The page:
Some Thoughts on Our Health Insurance Mess


The news over the past year has brought some rumblings to my ears. There have been reports of panels and committees exploring mandatory health insurance in my state. The proposals in my state fall along the line of a state subsidized insurance plan. Employers not otherwise having health coverage for their employees would be required to join. There, of course, have the requisite newspaper editorials crowing about the success in Massachusetts for implementing mandatory health insurance.

In reflecting on current health insurance I see a number of problems. Employer-provided health insurance distorts the distinctions between customer and consumer. And finally the tax-privileged status of employer-provided health insurance distorts the decisions that are made regarding savings, salary, and benefits. Health insurance has degenerated at large corporations from protection against catastrophic losses to what amounts to a prepaid purchase plan.

Health insurance provided through the employer distorts the distinctions between customers and consumers. Who is the customer of an employer-provided health care plan? The employer or the employee? The health care plan is purchased by the employer. You, the employee, are not the customer. Therefore the health care plan is not crafted to meet your individual requirements or desires. One consequence of this is wretched “customer service.” It has not been uncommon in my dealings with my employer's health plan to find that they have lost forms and records that been sent to them.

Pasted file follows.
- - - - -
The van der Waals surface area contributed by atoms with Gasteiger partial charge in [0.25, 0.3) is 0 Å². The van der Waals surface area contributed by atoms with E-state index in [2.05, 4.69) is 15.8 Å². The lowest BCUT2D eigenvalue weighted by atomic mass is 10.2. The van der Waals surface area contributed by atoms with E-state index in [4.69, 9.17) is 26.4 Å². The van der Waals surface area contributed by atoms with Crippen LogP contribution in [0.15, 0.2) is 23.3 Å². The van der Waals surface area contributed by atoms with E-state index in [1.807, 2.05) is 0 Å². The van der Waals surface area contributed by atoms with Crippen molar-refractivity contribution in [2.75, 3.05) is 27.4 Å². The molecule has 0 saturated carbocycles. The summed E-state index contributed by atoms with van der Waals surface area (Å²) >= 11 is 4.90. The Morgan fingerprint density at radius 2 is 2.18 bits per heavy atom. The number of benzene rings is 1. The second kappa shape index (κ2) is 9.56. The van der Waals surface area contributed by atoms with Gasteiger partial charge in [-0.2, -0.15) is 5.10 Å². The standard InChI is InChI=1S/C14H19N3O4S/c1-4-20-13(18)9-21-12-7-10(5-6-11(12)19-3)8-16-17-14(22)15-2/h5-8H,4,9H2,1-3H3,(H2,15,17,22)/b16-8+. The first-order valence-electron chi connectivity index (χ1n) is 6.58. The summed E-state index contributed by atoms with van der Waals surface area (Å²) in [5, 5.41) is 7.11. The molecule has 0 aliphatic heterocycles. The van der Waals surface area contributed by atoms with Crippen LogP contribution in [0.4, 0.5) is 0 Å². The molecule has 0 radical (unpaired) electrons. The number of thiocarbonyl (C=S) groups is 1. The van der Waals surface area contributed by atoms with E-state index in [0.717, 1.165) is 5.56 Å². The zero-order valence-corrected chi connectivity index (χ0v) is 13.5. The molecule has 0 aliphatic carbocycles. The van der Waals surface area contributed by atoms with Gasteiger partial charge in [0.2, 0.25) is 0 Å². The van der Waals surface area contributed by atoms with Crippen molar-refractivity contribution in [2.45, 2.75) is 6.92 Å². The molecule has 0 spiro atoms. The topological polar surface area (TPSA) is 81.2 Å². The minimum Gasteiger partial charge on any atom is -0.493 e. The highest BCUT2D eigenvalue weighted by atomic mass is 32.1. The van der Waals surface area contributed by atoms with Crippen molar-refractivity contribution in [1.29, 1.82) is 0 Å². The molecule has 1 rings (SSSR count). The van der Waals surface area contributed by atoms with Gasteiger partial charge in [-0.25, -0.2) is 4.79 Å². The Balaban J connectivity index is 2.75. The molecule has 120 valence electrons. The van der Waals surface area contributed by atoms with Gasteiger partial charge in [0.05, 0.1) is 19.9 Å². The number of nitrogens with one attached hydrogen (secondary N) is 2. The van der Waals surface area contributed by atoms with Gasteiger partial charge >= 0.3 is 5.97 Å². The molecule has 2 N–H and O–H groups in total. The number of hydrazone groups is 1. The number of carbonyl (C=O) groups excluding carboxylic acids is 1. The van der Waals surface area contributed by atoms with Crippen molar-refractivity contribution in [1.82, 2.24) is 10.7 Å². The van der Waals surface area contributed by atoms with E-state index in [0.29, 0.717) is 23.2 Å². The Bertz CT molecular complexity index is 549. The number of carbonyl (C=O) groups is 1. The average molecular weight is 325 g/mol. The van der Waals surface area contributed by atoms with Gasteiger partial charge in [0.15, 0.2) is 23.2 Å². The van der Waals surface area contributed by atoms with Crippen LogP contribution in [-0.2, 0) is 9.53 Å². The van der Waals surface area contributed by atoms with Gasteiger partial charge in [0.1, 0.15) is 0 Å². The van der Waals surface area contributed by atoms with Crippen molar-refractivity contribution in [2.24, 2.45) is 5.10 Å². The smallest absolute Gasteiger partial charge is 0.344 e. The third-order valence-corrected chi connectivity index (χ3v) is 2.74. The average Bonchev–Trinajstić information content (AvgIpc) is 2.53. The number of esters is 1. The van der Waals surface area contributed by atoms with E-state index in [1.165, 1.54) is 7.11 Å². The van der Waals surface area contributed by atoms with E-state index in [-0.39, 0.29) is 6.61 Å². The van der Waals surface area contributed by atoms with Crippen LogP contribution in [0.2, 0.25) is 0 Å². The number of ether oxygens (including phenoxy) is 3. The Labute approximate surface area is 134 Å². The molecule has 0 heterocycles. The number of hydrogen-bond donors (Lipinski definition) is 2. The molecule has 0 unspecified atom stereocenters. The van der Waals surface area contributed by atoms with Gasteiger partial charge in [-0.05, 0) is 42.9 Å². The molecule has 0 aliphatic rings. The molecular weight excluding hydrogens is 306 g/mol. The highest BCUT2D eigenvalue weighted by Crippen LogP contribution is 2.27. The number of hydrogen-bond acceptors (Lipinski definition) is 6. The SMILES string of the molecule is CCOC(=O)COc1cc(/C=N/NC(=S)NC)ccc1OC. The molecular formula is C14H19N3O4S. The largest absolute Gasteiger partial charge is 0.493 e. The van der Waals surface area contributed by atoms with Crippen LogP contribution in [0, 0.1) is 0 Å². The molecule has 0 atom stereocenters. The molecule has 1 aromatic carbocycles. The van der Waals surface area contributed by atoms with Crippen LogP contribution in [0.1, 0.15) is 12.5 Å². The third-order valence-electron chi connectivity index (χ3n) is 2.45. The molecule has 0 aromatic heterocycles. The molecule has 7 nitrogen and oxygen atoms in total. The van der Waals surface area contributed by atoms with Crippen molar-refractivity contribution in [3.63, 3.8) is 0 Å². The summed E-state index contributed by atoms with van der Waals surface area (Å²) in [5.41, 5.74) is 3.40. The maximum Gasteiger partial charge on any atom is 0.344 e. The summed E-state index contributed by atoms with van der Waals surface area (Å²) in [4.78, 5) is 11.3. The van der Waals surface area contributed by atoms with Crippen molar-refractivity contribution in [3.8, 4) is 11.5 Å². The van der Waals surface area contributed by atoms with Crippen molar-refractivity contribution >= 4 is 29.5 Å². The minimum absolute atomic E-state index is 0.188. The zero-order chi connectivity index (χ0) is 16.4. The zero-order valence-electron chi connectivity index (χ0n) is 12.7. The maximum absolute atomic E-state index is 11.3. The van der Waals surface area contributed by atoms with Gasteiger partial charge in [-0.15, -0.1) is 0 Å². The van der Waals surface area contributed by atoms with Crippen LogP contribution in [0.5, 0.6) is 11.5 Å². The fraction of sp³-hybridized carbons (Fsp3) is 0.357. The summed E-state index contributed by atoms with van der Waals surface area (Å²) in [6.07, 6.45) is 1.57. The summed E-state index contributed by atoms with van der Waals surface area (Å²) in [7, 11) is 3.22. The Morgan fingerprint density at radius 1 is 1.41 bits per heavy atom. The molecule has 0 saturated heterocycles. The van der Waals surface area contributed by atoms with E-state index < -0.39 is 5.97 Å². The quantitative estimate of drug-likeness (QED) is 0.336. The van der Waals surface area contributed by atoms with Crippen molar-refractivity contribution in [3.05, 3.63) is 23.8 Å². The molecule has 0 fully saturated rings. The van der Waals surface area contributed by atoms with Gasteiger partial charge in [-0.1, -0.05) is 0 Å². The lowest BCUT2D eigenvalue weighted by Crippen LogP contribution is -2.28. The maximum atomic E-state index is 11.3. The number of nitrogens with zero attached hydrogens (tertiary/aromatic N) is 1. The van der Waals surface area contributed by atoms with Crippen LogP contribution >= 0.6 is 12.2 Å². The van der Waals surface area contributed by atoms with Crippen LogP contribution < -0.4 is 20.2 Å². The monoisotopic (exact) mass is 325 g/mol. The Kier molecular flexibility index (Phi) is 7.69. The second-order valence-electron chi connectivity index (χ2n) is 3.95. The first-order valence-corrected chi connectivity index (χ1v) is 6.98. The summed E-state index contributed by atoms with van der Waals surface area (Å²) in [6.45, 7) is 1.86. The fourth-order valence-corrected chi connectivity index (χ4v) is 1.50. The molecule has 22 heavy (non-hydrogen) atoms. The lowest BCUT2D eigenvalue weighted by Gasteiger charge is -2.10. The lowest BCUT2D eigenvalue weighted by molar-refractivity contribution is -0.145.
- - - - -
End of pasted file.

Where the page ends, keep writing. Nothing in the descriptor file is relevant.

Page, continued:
Some basic economic reasoning reveals why this is. I am not in fact the customer who pays them. I have no ability to impose any economic sanctions on the insurance company providing my health plan. In this context “customer service” simply does not pay, it is simply an expense to be minimized. The “customer service” needs to be just good enough so the employees don't rise up and persuade their employer to change plans.

The distinction between customer and consumer are similarly muddied in the patient-doctor relationship. Who is the customer? You, or the insurance company that pays your doctor? I have heard from both friends and doctors stories of requisite health care being held up while the insurance company has to be persuaded of the necessity of the care. My wife's OB has told her of any number calls to insurance companies to explain and argue for extended hospital stays or observational stays that have to be cleared with insurance companies. This, unfortunately, is to be expected when the insurance company is the customer paying the doctor as opposed to the patient being the customer paying the doctor.

Employer-offered health insurance originally started in World War II as means of evading war-imposed wage and price controls. The offering of health insurance as a benefit was entrenched because employers could deduct the cost of insurance as a business expense, whereas, employees could not deduct the cost of health insurance from their tax liability. This makes employer-provided health insurance cheaper from the standpoint of the employee than some other possible alternatives.